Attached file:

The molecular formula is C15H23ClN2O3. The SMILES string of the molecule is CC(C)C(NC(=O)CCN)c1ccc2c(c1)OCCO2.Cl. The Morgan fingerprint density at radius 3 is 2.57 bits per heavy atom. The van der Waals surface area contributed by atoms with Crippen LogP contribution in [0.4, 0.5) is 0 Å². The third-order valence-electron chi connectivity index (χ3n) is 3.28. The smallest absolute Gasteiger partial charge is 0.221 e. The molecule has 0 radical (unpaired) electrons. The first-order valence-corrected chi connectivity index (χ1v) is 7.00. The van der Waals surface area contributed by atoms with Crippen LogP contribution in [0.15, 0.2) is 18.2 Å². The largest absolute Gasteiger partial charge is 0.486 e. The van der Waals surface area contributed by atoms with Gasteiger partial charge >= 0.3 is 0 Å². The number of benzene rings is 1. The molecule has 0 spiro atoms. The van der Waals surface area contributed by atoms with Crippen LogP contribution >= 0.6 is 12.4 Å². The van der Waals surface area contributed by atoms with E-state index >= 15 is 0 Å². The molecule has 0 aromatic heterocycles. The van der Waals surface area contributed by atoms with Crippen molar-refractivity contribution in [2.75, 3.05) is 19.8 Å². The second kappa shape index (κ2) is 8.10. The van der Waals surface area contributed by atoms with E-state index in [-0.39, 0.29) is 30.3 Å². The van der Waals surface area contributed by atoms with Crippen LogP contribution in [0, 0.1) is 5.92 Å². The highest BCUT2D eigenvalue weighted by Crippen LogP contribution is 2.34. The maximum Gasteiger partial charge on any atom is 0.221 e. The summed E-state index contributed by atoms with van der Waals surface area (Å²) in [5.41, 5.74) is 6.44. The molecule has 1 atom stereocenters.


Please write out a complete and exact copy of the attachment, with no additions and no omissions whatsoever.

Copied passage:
The molecular formula is C15H23ClN2O3. The SMILES string of the molecule is CC(C)C(NC(=O)CCN)c1ccc2c(c1)OCCO2.Cl. The Morgan fingerprint density at radius 3 is 2.57 bits per heavy atom. The van der Waals surface area contributed by atoms with Crippen LogP contribution in [0.4, 0.5) is 0 Å². The third-order valence-electron chi connectivity index (χ3n) is 3.28. The smallest absolute Gasteiger partial charge is 0.221 e. The molecule has 0 radical (unpaired) electrons. The first-order valence-corrected chi connectivity index (χ1v) is 7.00. The van der Waals surface area contributed by atoms with Crippen LogP contribution in [0.15, 0.2) is 18.2 Å². The largest absolute Gasteiger partial charge is 0.486 e. The van der Waals surface area contributed by atoms with Gasteiger partial charge >= 0.3 is 0 Å². The number of benzene rings is 1. The molecule has 0 spiro atoms. The van der Waals surface area contributed by atoms with Crippen LogP contribution >= 0.6 is 12.4 Å². The van der Waals surface area contributed by atoms with E-state index >= 15 is 0 Å². The molecule has 0 aromatic heterocycles. The van der Waals surface area contributed by atoms with Crippen molar-refractivity contribution in [2.75, 3.05) is 19.8 Å². The second kappa shape index (κ2) is 8.10. The van der Waals surface area contributed by atoms with E-state index in [-0.39, 0.29) is 30.3 Å². The van der Waals surface area contributed by atoms with Crippen LogP contribution in [0, 0.1) is 5.92 Å². The highest BCUT2D eigenvalue weighted by Crippen LogP contribution is 2.34. The maximum Gasteiger partial charge on any atom is 0.221 e. The summed E-state index contributed by atoms with van der Waals surface area (Å²) in [5.41, 5.74) is 6.44. The molecule has 1 atom stereocenters.